Diodorus Siculus (xv. 76) and Strabo (xiv. 657) describe it as a well-fortified port. Its position gave it a high importance in Aegean trade; while the island itself was rich in wines of considerable fame. Under Alexander the Great and the Egyptian Ptolemies the town developed into one of the great centers in the Aegean; Josephus quotes Strabo to the effect that Mithridates was sent to Kos to fetch the gold deposited there by the queen Cleopatra of Egypt. Herod is said to have provided an annual stipend for the benefit of prize-winners in the athletic games, and a statue was erected there to his son Herod the Tetrarch ("C. I. G." 2502 ). Paul briefly visited here according to Acts 21:1.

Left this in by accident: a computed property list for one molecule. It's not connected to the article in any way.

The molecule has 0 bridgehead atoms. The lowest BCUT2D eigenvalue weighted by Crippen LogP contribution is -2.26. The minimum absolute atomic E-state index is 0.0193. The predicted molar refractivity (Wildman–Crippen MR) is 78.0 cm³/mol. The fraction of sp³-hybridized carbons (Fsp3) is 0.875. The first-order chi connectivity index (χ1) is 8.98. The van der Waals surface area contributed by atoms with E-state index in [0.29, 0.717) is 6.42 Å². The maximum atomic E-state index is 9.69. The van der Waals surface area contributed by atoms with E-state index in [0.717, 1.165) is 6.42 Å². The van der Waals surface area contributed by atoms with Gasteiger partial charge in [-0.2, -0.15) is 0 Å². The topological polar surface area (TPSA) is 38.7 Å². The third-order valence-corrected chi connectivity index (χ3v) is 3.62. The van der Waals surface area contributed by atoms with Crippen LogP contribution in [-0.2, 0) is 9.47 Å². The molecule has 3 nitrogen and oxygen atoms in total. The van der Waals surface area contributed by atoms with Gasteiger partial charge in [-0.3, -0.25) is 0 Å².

Except for occasional incursions by corsairs and some severe earthquakes, the island has rarely had its peace disturbed. Following the lead of its larger neighbour, Rhodes, Kos generally displayed a friendly attitude toward the Romans; in 53 AD it was made a free city. Lucian (125–180) mentions their manufacture of semi-transparent light dresses, a fashion success. The island of Kos also featured a provincial library during the Roman period. The island first became a center for learning during the Ptolemaic dynasty, and Hippocrates, Apelles, Philitas and possibly Theocritus came from the area. An inscription lists people who made contributions to build the library in the 1st century AD. One of the people responsible for the library's construction was the Kos doctor Gaiou Stertinou Xenofontos, who lived in Rome and was the personal physician of the Emperors Tiberius, Claudius, and Nero.